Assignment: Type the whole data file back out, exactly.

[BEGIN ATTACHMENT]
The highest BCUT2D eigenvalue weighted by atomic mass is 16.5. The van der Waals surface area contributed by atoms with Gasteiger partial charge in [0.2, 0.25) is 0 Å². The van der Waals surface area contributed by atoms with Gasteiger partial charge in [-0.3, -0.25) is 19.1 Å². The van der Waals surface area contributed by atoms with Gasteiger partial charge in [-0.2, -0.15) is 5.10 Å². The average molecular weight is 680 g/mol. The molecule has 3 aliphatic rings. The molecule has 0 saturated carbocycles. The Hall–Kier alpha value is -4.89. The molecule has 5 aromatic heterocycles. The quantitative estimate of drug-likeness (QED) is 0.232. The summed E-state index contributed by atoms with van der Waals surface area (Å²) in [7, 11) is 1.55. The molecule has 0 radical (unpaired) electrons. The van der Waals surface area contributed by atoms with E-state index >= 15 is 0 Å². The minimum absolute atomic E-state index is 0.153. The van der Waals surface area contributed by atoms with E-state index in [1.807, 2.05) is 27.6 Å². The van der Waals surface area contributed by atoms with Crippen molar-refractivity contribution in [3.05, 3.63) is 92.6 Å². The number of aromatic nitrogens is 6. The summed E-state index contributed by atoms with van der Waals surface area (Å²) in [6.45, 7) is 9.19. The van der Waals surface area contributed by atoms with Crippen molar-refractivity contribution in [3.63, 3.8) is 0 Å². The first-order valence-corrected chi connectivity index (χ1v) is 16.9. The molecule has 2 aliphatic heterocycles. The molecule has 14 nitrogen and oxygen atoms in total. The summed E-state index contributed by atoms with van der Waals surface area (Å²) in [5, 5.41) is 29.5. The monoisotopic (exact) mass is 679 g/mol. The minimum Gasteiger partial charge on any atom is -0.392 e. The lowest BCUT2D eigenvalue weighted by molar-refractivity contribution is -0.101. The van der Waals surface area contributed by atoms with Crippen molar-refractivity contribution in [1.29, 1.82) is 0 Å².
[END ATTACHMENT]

The highest BCUT2D eigenvalue weighted by atomic mass is 16.5. The van der Waals surface area contributed by atoms with Gasteiger partial charge in [0.2, 0.25) is 0 Å². The van der Waals surface area contributed by atoms with Gasteiger partial charge in [-0.3, -0.25) is 19.1 Å². The van der Waals surface area contributed by atoms with Gasteiger partial charge in [-0.2, -0.15) is 5.10 Å². The average molecular weight is 680 g/mol. The molecule has 3 aliphatic rings. The molecule has 0 saturated carbocycles. The Hall–Kier alpha value is -4.89. The molecule has 5 aromatic heterocycles. The quantitative estimate of drug-likeness (QED) is 0.232. The summed E-state index contributed by atoms with van der Waals surface area (Å²) in [7, 11) is 1.55. The molecule has 0 radical (unpaired) electrons. The van der Waals surface area contributed by atoms with E-state index >= 15 is 0 Å². The minimum absolute atomic E-state index is 0.153. The van der Waals surface area contributed by atoms with E-state index in [1.807, 2.05) is 27.6 Å². The van der Waals surface area contributed by atoms with Crippen molar-refractivity contribution in [3.05, 3.63) is 92.6 Å². The number of aromatic nitrogens is 6. The summed E-state index contributed by atoms with van der Waals surface area (Å²) in [6.45, 7) is 9.19. The van der Waals surface area contributed by atoms with Crippen molar-refractivity contribution in [3.63, 3.8) is 0 Å². The first-order valence-corrected chi connectivity index (χ1v) is 16.9. The molecule has 2 aliphatic heterocycles. The molecule has 14 nitrogen and oxygen atoms in total. The summed E-state index contributed by atoms with van der Waals surface area (Å²) in [5, 5.41) is 29.5. The monoisotopic (exact) mass is 679 g/mol. The minimum Gasteiger partial charge on any atom is -0.392 e. The lowest BCUT2D eigenvalue weighted by molar-refractivity contribution is -0.101. The van der Waals surface area contributed by atoms with Crippen molar-refractivity contribution in [1.29, 1.82) is 0 Å².